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the latter date, he was ordered by the de- , wide by one inch thick, over the joints. fendant's foreman to do certain work, They then braced the ladder at several and, while ascending a ladder, one of the points. When the third section was put rungs pulled out, and he fell to the floor on, they fastened it in the same way. below. The result of the unfortunate For the brick-layers, the ladder was accident was, that his back was broken, placed facing east, straight up and down; and he has been unable since to walk, but, six weeks or two months before the and, of course, he cannot follow his for- accident, it was loosened from the scafmer calling

fold and slanted south, as above stated. The story of the accident, as told by The plaintiff had used it very often; in the plaintiff, was, that John Elsen, the fact, every day. He states that he took foreman of the defendant, called to him a brace and bit, a hatchet and a saw in to climb the ladder, in order to make his right hand, and used his left hand some alterations on the window, where to hold on to the ladder, and, in this an iron-worker had been waiting for manner, ascended it, although he admits him for some time; that he ascended the he knew that a ladder of that kind, thus ladder in order to do it, carrying his ascended, was dangerous. It seems that tools in one hand, and using the other a rung pulled out of the third section, hand to climb; that, when he was up and that was what threw him down. about thirty-five feet, a rung came loose, A minute or two before the accident, and he fell. It was a long ladder,- Samuel Gray, a plasterer, who had forty-two feet, -made out of three by dropped his pointer, went down the ladfour-inch stuff for uprights, and one by der, and returned with it; and, within two-inch stuff for rungs, which were five minutes after the plaintiff fell, annailed, for thirty-two feet, ten inches other plasterer went down the ladder. apart, on the outside of the ladder. The latter found a rung gone. There were two sections, sixteen feet It is upon these facts

that the plaintiff each. The remainder of the ladder was must recover, if at all; and, as we made out of an old piece, which had been deemed them insufficient, a judgment of used before on different jobs, and this non-suit was entered. We are now had twelve-inch spaces, and was also asked to reconsider the question and perspliced. The ladder stood on the east mit the case to be passed upon by a jury. end of the main bank room. The hod- In Stitzel v. Wilhelm Co., 220 Pa., carriers and brick-layers had used a 564, it is said that, "in this state, the law part of it, and, as the building pro- is settled that an employee, in accepting gressed, it was lengthened. While the employment, assumes all risks ordinarily plaintiff said it was rather dark in the incident thereto, and all other risks open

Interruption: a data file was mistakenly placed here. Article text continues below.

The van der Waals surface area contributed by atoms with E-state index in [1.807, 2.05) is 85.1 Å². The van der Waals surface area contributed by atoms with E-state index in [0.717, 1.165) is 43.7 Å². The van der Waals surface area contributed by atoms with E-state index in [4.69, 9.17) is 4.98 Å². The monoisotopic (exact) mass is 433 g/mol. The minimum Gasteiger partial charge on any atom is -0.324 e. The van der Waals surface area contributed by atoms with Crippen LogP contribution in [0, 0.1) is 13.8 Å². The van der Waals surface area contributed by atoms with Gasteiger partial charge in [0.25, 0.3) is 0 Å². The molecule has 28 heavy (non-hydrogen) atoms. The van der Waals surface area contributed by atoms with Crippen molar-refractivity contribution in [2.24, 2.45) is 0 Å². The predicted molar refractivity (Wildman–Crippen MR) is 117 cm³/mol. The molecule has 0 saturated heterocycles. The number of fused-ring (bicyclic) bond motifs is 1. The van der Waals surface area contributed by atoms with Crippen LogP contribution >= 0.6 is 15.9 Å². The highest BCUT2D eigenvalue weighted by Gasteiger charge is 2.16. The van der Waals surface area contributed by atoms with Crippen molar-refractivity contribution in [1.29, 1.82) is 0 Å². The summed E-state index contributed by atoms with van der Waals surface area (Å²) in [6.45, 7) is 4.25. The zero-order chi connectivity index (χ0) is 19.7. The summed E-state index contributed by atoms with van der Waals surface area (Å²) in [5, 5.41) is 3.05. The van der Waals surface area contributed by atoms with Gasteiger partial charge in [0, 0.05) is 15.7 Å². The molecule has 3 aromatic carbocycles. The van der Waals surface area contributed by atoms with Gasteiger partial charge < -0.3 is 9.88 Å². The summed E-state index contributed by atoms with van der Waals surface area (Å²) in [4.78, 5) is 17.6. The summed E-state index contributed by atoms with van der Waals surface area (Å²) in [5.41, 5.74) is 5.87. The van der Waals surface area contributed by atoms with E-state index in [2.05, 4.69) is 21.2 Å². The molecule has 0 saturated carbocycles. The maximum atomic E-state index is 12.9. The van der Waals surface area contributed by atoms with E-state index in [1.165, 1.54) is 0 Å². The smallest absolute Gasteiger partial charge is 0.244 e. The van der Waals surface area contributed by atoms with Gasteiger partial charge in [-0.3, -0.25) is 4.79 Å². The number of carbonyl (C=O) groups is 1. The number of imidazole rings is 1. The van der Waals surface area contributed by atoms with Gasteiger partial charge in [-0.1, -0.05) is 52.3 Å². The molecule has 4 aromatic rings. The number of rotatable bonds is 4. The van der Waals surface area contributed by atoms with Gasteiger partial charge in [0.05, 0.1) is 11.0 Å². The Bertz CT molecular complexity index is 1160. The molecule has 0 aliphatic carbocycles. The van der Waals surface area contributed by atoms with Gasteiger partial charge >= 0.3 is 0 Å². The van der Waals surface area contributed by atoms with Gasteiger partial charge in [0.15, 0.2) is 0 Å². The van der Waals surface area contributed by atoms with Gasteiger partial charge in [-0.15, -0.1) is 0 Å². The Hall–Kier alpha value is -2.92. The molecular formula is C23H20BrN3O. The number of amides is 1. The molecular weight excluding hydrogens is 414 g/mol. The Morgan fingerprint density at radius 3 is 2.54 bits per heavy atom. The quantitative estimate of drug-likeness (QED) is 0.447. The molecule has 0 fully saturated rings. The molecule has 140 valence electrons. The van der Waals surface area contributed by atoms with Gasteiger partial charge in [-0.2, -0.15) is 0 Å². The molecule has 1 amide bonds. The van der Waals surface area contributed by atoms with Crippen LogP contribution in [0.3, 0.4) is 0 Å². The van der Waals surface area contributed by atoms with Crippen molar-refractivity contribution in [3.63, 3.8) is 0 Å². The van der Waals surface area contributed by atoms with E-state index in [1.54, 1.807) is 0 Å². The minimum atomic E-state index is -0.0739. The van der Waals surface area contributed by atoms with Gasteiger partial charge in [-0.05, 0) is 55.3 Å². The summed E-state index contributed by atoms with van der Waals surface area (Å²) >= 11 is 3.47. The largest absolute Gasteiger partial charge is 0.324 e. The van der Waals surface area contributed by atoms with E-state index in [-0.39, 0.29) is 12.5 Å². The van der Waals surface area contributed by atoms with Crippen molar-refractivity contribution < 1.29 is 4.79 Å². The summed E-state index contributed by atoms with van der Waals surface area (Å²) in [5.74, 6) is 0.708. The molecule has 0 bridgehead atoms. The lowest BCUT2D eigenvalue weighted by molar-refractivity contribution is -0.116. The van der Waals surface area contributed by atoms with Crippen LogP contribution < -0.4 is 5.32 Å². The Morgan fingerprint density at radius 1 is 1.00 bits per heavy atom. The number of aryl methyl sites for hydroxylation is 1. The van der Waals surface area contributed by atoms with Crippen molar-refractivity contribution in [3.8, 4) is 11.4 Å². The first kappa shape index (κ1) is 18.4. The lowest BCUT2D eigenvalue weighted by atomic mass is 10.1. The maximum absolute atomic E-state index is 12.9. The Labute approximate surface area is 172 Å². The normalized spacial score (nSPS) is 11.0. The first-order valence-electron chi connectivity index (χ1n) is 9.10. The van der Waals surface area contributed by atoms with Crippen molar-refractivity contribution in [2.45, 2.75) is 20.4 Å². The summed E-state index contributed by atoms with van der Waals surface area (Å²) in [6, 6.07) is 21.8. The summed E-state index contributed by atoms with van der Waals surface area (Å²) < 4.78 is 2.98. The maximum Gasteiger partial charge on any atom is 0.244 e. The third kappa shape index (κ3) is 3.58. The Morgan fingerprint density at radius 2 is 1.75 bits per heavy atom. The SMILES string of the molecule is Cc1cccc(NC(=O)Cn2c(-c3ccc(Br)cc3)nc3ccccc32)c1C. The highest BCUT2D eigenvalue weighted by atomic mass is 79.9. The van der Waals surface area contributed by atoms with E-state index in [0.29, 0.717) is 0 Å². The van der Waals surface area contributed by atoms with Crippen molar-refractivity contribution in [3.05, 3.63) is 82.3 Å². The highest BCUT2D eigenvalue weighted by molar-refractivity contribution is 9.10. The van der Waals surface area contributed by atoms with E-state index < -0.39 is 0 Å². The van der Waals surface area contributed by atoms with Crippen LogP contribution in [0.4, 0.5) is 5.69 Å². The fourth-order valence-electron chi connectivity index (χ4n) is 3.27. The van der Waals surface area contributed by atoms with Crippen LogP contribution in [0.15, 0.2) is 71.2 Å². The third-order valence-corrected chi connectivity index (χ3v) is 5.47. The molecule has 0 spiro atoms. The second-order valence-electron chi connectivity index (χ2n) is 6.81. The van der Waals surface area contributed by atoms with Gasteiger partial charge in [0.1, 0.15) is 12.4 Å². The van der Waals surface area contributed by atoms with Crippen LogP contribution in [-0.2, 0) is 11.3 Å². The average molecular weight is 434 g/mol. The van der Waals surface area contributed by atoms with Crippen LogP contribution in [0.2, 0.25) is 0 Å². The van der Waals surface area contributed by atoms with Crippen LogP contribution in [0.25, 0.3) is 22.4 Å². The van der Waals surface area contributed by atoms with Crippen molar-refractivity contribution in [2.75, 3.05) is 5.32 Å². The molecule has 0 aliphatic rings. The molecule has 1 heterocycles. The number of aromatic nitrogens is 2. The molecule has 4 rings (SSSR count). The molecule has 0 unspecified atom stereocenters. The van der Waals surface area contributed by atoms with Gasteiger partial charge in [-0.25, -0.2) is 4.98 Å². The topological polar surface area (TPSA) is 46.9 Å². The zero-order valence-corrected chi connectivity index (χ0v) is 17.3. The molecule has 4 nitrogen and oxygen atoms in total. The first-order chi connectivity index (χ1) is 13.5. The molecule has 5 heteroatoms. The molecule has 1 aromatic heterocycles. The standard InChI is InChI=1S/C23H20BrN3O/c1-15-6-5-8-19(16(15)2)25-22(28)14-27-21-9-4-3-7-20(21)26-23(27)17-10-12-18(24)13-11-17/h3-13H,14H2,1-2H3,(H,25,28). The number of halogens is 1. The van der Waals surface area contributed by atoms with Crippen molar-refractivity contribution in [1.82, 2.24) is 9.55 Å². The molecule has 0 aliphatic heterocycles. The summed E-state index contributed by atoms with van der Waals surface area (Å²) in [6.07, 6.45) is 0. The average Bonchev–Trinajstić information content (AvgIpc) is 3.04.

that the windows had no glass and obvious, the dangerous character of in them, and they were shut in with which he has had an opportunity to obwhite muslin, there is no evidence that serve: Dooner v. Canal Co., 171 Pa., this in any way contributed to the acci- 581; Boyd v. Harris, 176 Pa., 484; Nuss dent. The window at which the work v. Rafsnyder, 178 Pa., 397; Fulford v. was to be done was about fifteen feet Railroad Co., 185 Pa., 329.” And in high, and from fifteen to twenty feet Dellasala v. Josephine Furnace & Coke wide. The ladder, at the bottom, stood Co., 242 Pa., 591, it was held that, six or seven feet away from the wall, “where risks incidental to employment, the scaffold or platform being between. which are quite as well understood by The plaintiff and other carpenters em- the employee as by the employer, are inployed on the work joined the ladder to-curred by the employee, and from his gether and put it up. He does not recol- familiarity with such risks, such emlect whether or not they made it. They ployee is equally able to measure the first raised up a sixteen-foot section, danger with his employer, no liability and then added the second sixteen-foot will attach to the employer for injuries section later, nailing cleats, at least sustained by the employee in consethree or four feet long and four inches quence of exposure to such risks.” Mr. Justice Elkin, in Bowen v. Pennsylvania | must be predicated of their judgment R. R. Co., 219 Pa., 405, stating the rule, and prudence; and hence, when the emsays: “It seems but reasonable to hold ployer furnishes them with tools and apthat, when one person enters the employ pliances which, though not the best posof another, there is an implied contract sible, may by ordinary care be used withthat he assumes such risks as are ordin-out danger, he has discharged his duty, arily incidental to that employment, and and is not responsible for accidents;' to have notice of all such risks as are, and in Schneider v. Philadelphia Quartz

or ought to be, open and obvious to a Co., 220 Pa., 548, that, "when the work - person of his experience. In theory, at is of such character that the environment